The explanation the film offers of the mechanisms driving the wildly destructive events it features is more detailed in its engagement with nonlinear concepts than the other examples in this chapter. Jack Hall’s description of how global air and ocean currents could be destabilized by a change in temperature is, at its core, based on the same principles as real climate change science. The global flow of sea and air currents and their exchange of heat is a complex yet stable system. In the phraseology of Rene Thom, it is “smooth.” The introduction of anthropogenic warming threatens to throw this stability into disarray. Just as Lorenz found that small change in input can result in massively different results, such an abrupt change could destabilize the whole system: jet streams would move, dry areas would become wet, warm areas would become hot, and storms would become more intense and frequent. This is one of the key anticipated adverse effects of climate change.Footnote 43

The feature effect in The Day After Tomorrow is a giant nonlinear animated wave. In the film the menacing, darkly lit wave engulfs the Statue of Liberty and lays waste to New York City amidst a thunderstorm. The wreckage of human endeavor in the film is reminiscing of romantic sublime landscapes of J.M.W Turner’s Snow Storm: Hannibal and his Army Crossing the Alps or Philip James De Loutherbourg’s An Avalanche in the Alps, where imposing, dark, highly detailed clouds descend on tiny human figures. Like the romantic sublime, this film inspires humility in the face of a natural world beyond our control. Yet ultimately it also offers reassurances in the face of this looming menace. Although Jack Hall’s ability to model climate change ultimately does not save the United States from disaster, the message of the film is one of the power of models and of the importance of using them, part of the highly didactic aims of this climate change film.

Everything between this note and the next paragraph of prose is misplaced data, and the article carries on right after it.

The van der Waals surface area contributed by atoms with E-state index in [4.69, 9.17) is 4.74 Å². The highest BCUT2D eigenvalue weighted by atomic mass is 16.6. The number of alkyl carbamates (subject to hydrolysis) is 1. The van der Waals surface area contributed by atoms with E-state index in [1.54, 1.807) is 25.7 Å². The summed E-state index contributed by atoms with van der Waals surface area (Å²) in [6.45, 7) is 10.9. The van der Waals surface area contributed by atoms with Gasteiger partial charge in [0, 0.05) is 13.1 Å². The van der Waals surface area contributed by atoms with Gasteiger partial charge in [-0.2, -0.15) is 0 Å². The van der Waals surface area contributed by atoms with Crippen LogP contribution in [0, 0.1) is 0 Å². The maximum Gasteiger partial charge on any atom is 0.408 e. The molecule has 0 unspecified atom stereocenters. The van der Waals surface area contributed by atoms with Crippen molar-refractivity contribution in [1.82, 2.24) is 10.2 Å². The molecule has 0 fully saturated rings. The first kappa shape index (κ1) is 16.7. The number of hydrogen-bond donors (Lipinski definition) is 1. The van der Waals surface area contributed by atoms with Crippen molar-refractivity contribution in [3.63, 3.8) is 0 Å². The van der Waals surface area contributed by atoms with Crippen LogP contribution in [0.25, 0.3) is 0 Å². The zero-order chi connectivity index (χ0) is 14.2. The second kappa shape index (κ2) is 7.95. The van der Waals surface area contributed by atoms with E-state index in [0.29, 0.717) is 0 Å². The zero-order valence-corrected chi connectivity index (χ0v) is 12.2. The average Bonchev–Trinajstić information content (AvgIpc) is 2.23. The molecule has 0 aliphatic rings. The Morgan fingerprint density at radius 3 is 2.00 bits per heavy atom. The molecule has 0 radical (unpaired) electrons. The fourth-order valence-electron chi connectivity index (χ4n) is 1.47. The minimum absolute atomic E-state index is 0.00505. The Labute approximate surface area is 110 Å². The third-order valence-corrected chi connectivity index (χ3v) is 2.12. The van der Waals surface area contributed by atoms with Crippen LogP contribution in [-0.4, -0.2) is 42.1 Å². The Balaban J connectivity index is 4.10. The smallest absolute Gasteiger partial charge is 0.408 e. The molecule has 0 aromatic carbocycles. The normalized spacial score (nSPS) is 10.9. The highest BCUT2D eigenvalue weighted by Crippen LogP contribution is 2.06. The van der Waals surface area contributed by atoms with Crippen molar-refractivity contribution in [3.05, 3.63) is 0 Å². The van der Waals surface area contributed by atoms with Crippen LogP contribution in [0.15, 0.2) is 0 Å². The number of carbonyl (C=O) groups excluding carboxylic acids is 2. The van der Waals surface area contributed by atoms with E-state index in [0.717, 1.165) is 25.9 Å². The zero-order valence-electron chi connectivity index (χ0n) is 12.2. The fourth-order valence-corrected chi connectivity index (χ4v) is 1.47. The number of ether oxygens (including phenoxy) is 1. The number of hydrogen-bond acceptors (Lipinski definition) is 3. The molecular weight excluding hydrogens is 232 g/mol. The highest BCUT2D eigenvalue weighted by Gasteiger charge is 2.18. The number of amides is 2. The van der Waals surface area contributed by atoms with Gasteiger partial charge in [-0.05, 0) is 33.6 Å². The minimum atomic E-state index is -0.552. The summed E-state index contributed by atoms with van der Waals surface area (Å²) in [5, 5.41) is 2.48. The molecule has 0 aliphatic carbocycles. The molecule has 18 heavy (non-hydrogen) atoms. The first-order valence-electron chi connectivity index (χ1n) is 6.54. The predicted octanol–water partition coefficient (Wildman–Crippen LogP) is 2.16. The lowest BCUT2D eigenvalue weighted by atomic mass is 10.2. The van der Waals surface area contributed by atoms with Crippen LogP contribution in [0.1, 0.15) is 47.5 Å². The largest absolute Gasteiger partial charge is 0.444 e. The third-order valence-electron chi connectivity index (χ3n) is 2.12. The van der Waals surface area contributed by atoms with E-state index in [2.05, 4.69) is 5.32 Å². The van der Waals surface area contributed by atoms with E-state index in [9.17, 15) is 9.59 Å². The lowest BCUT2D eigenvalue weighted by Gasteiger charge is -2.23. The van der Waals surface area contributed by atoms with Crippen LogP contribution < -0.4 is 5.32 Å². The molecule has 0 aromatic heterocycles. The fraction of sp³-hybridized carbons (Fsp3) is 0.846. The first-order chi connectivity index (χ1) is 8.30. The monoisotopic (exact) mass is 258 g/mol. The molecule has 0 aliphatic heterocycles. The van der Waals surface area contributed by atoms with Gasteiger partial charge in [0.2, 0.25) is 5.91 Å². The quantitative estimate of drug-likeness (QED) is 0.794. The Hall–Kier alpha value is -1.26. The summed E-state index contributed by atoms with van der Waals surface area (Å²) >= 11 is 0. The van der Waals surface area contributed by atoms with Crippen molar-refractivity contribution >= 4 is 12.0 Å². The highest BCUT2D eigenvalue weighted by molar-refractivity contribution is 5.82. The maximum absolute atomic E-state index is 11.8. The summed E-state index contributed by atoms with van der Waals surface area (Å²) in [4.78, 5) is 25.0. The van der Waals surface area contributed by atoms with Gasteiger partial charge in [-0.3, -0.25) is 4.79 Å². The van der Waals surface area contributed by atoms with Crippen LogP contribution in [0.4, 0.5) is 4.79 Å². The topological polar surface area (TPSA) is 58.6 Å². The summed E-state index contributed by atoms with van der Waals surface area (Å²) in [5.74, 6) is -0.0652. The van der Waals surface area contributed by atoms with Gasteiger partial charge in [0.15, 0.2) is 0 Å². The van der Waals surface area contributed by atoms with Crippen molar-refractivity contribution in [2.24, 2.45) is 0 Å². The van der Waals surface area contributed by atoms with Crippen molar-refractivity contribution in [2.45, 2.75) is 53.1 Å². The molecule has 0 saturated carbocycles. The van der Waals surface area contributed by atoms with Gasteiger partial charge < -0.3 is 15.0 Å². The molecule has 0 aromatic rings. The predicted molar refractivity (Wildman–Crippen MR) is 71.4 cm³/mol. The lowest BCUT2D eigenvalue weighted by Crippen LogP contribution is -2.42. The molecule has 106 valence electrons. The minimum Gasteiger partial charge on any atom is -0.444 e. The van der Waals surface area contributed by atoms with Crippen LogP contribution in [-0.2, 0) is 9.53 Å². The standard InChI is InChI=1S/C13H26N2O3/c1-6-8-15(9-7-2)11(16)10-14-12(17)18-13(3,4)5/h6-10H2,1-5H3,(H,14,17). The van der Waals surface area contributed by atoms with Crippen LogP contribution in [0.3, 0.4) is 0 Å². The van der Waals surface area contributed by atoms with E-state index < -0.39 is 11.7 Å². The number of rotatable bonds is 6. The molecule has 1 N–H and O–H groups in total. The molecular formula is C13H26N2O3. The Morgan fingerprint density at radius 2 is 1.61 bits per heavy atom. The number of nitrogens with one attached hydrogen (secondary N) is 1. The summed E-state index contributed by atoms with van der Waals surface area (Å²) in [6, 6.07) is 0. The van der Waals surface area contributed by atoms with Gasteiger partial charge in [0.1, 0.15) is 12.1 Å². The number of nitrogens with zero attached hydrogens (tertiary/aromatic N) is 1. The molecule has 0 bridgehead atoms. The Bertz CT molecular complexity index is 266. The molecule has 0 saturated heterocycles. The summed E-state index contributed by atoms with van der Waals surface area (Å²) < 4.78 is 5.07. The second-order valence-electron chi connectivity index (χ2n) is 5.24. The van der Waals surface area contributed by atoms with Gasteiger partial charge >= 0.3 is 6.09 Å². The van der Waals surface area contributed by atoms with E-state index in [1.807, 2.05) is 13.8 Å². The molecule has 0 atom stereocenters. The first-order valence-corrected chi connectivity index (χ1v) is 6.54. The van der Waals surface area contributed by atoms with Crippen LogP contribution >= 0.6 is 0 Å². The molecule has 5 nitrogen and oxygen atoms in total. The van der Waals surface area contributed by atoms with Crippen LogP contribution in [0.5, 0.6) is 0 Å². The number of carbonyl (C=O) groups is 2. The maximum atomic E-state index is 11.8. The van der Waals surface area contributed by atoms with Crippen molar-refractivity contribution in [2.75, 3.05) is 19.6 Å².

What does a climate model tell us exactly? What kind of evidence does it provide us? This is a scientific question, but it is also a question the lay public needed to negotiate. Understanding climate change requires accepting evidence from data models and simulation. Although it may seem that simple data points such as historical ocean temperature recordings are the primary source of our understanding of climate change, these data points are meaningless until climate researchers put them into a model. As Paul Edwards argues, “everything we know about the world’s climate – past present, and future- we know through models.”Footnote 44 The film seems to be taking on a public education role, informing still-skeptical citizens of the evidentiary value of simulations.

The Day After Tomorrow uses simulation to represent possible future events, rather than events in the past. It is representing something more abstract than The Perfect Storm’s Halloween Nor’Easter storm. Digital media and games scholar Mark Wolf has proposed a new way of thinking about truth claims through simulation, which he refers to as “subjunctive documentary.” He argues that simulations are not limited to representing what is or was, rather they can also represent “what could be, would be or might have been.”Footnote 45 Wolf’s subjunctive documentary fits halfway in-between fiction and documentary, it is imaginative, but it is also oriented toward understanding reality. Citing Jonathan Crary’s Foucauldian study of optical tools, Wolf suggests that in the same way we began to understand reality through the new visibilities created by microscopes and telescopes, our understanding of reality is changing once again through the episteme of simulation. The laws of physics used in computer simulations are simply new “conceptual indices” to reality.Footnote 46 Clearly Wolf is not thinking about the ludicrous VFX in The Day After Tomorrow here, but his ideas gesture toward the epistemic possibilities of thinking through nonlinear simulation. If simulation can create a different kind of documentary, then it must also be able to create a different kind of fiction. The Day After Tomorrow takes present conditions and imagines the resulting storm, animating the storm with nonlinear animation. So, while the film offers an image of disaster, it offers a sort of moralistic fable about a possible future if we ignore the models, as the people in the film do. As the public began to see threats through a nonlinear paradigm, simulation offered an antidote.

Unpredictable Embrace: Resilience and Creative Management